But here's a piece of advice to whoever was involved in selecting UM middle linebacker Leon Williams as one of 12 semifinalists for this year's award: Pay attention!
There was simply no reasonable explanation in mid-October for Williams to be included in a star-studded group with Ahmad Brooks of Virginia, A.J. Hawk of Ohio State, Derrick Johnson of Texas, Lance Mitchell of Oklahoma and seven other presumably deserving candidates. Could the Miami mystique really be that strong?
Put aside the fact that, as a unit, Miami's linebackers have not played exceptionally well this season, as they attempt to rebuild without Vilma and D.J. Williams. (The line and secondary both have been better.) Put aside the fact that redshirt junior Roger McIntosh was by far the Hurricanes' most impressive and most productive (44 tackles) linebacker through the first five games of the season. Forget that, if there was a second-place finisher in that race, it was true sophomore Tavares Gooden (39 tackles).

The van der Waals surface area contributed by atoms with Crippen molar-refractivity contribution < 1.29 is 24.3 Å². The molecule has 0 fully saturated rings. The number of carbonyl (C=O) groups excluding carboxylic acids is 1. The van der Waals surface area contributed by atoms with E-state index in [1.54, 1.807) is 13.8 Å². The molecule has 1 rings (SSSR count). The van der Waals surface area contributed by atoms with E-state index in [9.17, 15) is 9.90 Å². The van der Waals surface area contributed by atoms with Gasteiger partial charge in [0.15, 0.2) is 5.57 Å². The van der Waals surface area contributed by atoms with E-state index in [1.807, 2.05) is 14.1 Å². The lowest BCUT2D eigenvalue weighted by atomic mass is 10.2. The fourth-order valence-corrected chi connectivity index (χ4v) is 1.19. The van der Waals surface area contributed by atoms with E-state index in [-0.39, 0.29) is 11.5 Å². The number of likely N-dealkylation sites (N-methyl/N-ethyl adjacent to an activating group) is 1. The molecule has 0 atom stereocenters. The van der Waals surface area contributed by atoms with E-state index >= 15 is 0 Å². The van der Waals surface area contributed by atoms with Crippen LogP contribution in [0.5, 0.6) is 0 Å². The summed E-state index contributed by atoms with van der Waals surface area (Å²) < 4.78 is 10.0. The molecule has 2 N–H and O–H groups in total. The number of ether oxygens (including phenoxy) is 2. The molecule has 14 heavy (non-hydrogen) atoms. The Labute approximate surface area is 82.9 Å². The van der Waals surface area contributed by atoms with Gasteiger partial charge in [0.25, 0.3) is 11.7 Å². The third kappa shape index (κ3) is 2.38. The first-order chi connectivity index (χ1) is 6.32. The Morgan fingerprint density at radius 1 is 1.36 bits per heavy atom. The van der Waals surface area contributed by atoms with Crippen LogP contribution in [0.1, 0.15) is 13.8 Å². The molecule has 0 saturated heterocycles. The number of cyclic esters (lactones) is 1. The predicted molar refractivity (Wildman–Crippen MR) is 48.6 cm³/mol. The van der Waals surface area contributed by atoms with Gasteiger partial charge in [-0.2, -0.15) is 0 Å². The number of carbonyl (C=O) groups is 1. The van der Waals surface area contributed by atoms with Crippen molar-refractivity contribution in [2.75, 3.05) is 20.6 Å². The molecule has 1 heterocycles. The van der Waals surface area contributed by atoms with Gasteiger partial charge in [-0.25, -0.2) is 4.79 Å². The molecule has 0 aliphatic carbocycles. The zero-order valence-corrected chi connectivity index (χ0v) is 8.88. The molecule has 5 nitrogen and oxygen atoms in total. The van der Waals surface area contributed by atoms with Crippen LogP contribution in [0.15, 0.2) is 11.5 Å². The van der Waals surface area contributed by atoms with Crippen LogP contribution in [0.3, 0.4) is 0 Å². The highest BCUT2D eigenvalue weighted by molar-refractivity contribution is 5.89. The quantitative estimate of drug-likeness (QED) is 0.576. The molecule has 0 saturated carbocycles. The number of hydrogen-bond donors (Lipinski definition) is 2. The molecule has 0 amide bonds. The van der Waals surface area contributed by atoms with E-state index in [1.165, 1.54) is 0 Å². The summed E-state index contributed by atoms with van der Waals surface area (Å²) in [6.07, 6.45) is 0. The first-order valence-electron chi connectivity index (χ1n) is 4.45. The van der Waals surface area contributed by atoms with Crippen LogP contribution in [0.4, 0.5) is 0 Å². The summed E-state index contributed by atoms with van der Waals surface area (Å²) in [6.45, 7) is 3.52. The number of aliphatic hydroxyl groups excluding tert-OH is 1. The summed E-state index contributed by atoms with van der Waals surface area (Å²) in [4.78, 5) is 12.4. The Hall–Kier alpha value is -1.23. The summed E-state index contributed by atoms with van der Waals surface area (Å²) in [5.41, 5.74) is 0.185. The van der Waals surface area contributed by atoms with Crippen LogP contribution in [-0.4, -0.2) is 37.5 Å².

Just consider this: Leon Williams didn't even start four of Miami's first five games this fall, and he missed two contests altogether. After breaking his right hand on the first play of the season opener against Florida State, he finished the game against the Seminoles but then sat out against Louisiana Tech and Houston. He had a very good game (10 tackles, 2.5 sacks) in his return against Georgia Tech, while playing with a protective soft cast on his injured hand, but that was the lone highlight.
Through five games this fall, Williams ranked 10th on the team in tackles with 11 and he wasn't exactly the subject of ringing endorsements from the UM coaching staff.
"Leon was a little rusty (against Tech)," Coker said. "Leon made some mistakes, was a little rusty, but it was great to have him back."
So, coach, is Williams your starting middle linebacker?
"Not really," Coker said. "We're going to play Leon. We're going to play (Jon) Beason. We can move Rocky (McIntosh) there. We'll continue to evaluate there, see how guys are playing."